Competition for winning new insureds is tough and getting your foot in the door takes more than a good sales pitch. Good news – OSHA’s annual “hit list” just made it a little easier to get a prospect’s attention or reconnect with clients to create a culture of safety.
OSHA recently sent letters to 10,000 workplaces with the highest occupational injury and illness rates. The letter urges these employers to remove the hazards contributing to high rates, including seeking outside expertise. I imagine those hit are now wondering:
- What will I do if OSHA comes knocking?
- What are my compliance obligations under OSHA?
- How much can I be fined if not in compliance?
- Are our employees working safely because of the culture we have created?
- What do we need to do to create a safe working environment?
Delivering a resourceful reality check
The hit list is a great conversation starter – those listed truly need your loss control and safety program expertise. Employers on the list often do not understand what the letter means or the consequences associated with an OSHA inspection. In addition to invoking the powerful, motivational fear of a bad inspection, costly fines or even shutdown, you can demonstrate the resources you offer to minimize this risk.
If a prospect or client is aware of the impact of the letter, timing is on your side. Just as the company is searching for ways to reduce hazards and stay in compliance, you arrive with the perfect package of solutions. I can’t think of a better motivation for a prospect to sign on or a client to renew.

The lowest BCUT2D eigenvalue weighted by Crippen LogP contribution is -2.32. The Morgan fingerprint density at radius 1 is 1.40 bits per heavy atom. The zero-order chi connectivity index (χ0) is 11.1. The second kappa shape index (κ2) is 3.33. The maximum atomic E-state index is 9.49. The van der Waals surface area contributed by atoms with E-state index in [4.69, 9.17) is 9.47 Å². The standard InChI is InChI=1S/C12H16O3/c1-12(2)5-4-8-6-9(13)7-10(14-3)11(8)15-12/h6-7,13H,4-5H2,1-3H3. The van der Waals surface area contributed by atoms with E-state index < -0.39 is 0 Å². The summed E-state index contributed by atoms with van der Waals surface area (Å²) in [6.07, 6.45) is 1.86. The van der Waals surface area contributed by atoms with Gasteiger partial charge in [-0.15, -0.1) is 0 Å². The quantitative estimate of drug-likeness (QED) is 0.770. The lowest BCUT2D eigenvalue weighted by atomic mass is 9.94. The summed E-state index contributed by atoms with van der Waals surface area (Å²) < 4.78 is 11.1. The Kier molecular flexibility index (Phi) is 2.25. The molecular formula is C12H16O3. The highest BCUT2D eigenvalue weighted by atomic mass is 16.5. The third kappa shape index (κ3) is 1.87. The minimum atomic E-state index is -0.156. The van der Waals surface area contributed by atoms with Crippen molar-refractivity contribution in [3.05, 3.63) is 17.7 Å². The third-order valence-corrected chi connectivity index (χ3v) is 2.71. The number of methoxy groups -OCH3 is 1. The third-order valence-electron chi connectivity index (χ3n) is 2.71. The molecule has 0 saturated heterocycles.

To demonstrate your expertise, begin by gathering and reviewing materials on relevant OSHA regulations for your prospect or client’s specific industry. Next, complete a walk-through of the facility, identifying physical hazards, unsafe employee behavior or any obvious noncompliance with OSHA standards.
- Review the client’s OSHA log from the last 5 years to ensure its completeness and accuracy.
- Ask the client to audit Material Safety Data Sheets (MSDS).
- Ensure the employer has all medical testing paperwork on hand.
- Remind the client of safety compliance programs including HazComm, lockout/tagout, emergency procedures, etc.
- Ask the client to gather employee training records.
Prepare the prospect or client by giving a brief description of a typical OSHA inspection and what to expect from the OSHA representative. Provide checklists and OSHA compliance guides in areas where the client is lacking. Broker Briefcase has hundreds of resources designed for prospecting and servicing around OSHA compliance – just browse for OSHA, or search for the following:
- OSHA Compliance Sales Binder and Sell Sheet
- Preparing for an OSHA visit
- Comprehensive Safety and Health Inspection Checklist
- Risk Insights: How to Interact with an OSHA Inspector
- Recordkeeping guides
- Programs and training materials
Do the above and you’ll earn that trusted advisor role, expanding your book of business and building client loyalty.